Global menu

Our global pages


Supreme Court Judgment: UK Parliament must authorise Article 50 Brexit notice

  • United Kingdom
  • Brexit
  • Competition, EU and Trade - Brexit


On 24 January 2017, the UK Supreme Court handed down its judgment by a majority of eight to three that an Act of Parliament is required before the UK Government can give notice under Article 50 of the Treaty of European Union to leave the EU. This decision means that the UK Government will now need to consult UK Parliament and obtain its approval before notice can be given to the European Council to leave the EU. The key issues resulting from the majority judgment are:

  • The judgment makes no difference to the decision to withdraw from the EU.
  • The judgment says nothing about the UK’s future relationship with the EU.
  • Parliament decided to enact the European Communities Act 1972 (“ECA”) and to make a “partial transfer of law-making powers” to EU institutions, “unless and until Parliament decides otherwise”. The decision reinforces the sovereignty of Parliament in relation to the ECA and the UK’s membership of the EU. Withdrawal from the EU Treaties by the giving of the Article 50 notice is therefore a matter for Parliament.
  • Withdrawal from the EU by the giving of the Article 50 notice “makes a fundamental change to the UK’s constitutional arrangements by cutting off the source of EU law”. Fundamental changes to the constitution need parliamentary legislation. So a resolution of one or both Houses will not be enough.
  • EU law confers domestic rights on UK citizens. Removing these rights by repealing the ECA needs Parliamentary authority.
  • The Supreme Court found that very clear words, authorising Government to withdraw from the EU, would have been needed in the ECA for Government to have that power. There are no such clear words.
  • In relation to the devolution issues, the court was undivided in their view that relations with the EU and other foreign affairs matters are reserved to Government and Parliament.
  • This means that the devolved legislatures do not have a veto on the UK’s decision to withdraw from the EU.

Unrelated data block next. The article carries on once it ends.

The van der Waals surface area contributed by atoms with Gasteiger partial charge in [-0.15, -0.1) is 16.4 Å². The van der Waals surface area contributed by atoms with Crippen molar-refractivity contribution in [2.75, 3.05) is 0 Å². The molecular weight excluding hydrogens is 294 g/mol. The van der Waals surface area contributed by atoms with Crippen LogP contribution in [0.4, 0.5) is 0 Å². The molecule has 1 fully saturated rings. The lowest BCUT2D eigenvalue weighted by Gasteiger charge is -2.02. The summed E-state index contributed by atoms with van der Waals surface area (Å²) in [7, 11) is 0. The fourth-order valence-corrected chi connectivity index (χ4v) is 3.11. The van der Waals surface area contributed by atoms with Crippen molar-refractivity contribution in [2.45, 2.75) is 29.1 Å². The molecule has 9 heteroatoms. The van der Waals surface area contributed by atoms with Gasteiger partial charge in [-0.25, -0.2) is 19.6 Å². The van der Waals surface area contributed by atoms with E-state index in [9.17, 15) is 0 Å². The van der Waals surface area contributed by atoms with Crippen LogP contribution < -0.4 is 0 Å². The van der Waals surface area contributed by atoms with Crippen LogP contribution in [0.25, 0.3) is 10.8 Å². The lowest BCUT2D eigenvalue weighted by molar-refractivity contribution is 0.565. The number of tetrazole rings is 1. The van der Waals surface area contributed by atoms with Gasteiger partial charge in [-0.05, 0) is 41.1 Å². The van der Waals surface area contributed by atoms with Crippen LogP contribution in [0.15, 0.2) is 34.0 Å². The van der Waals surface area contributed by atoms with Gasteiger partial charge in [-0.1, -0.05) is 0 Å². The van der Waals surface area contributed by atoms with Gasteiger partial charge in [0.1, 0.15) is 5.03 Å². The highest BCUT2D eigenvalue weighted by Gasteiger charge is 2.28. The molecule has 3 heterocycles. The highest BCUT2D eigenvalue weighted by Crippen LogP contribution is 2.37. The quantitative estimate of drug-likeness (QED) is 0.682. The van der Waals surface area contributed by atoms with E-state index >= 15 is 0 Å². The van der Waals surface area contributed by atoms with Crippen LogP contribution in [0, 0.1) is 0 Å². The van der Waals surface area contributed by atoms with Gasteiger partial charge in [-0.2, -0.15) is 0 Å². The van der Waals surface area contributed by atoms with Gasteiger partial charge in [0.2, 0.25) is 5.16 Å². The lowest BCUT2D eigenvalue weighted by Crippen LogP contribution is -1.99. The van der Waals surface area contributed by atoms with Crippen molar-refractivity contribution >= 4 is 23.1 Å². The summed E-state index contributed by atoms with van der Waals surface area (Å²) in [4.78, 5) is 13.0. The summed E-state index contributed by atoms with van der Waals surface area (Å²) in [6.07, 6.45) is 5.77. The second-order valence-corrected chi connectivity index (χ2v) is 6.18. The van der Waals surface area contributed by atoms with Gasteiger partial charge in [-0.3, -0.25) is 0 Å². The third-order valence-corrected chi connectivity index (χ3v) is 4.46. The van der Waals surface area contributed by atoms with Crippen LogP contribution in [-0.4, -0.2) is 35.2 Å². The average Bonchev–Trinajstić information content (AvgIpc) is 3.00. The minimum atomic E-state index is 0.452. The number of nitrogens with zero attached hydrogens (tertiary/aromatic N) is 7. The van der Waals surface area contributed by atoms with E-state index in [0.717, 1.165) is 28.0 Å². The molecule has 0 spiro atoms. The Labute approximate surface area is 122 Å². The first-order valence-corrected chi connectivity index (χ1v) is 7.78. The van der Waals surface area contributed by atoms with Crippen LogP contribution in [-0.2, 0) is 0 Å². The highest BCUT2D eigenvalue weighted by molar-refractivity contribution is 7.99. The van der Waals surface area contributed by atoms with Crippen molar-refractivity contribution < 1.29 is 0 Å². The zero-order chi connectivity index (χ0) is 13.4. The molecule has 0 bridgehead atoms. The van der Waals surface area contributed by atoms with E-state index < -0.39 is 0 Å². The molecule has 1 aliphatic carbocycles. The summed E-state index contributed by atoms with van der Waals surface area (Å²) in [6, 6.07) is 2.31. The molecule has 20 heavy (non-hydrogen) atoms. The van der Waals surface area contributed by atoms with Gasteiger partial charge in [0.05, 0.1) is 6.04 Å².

• In relation to Northern Ireland, the Judges opined that neither Section 1 nor Section 75 of the Northern Ireland Act 1998 (“NIA”) applied. The purpose of the NIA was to give the people of Northern Ireland the right to determine whether to remain part of the UK or to become a part of a united Ireland. It did not, in their opinion, regulate any other change in the constitutional status of Northern Ireland.
  • The Sewell Convention provides that the UK Parliament may not legislate for devolved matters without the consent of the devolved parliament. Withdrawal from the EU will change the competence of devolved institutions and will remove the responsibility to comply with EU law. However, the Judges concluded that the Sewell Convention is no more than a political convention between the UK and the devolved institutions, and although they recognised the importance of it, it remains as such. Accordingly, they concluded that the Sewell Convention does not give rise to a legally enforceable obligation but a political restriction on the activity of UK Parliament only, which they cannot rule upon.


The majority decision does not say anything about the deal that the government will conclude with the EU on exit. The key question is whether this majority judgment is likely to affect Theresa May’s timetable for Brexit as a result of full parliamentary involvement. In this regard, David Davis has stated that the Government will “within days introduce legislation to give the Government the legal power to trigger Article 50, and begin the formal process of withdrawal” from the European Union and that it “will work with colleagues in both Houses to ensure this Bill is passed in good time for [it] to invoke Article 50 by the end of March this year”. It remains to be seen how long the parliamentary process will take and what conditions, if any, may be attached to parliamentary approval.


Visit our Brexit Legal Advice Hub for in-house lawyers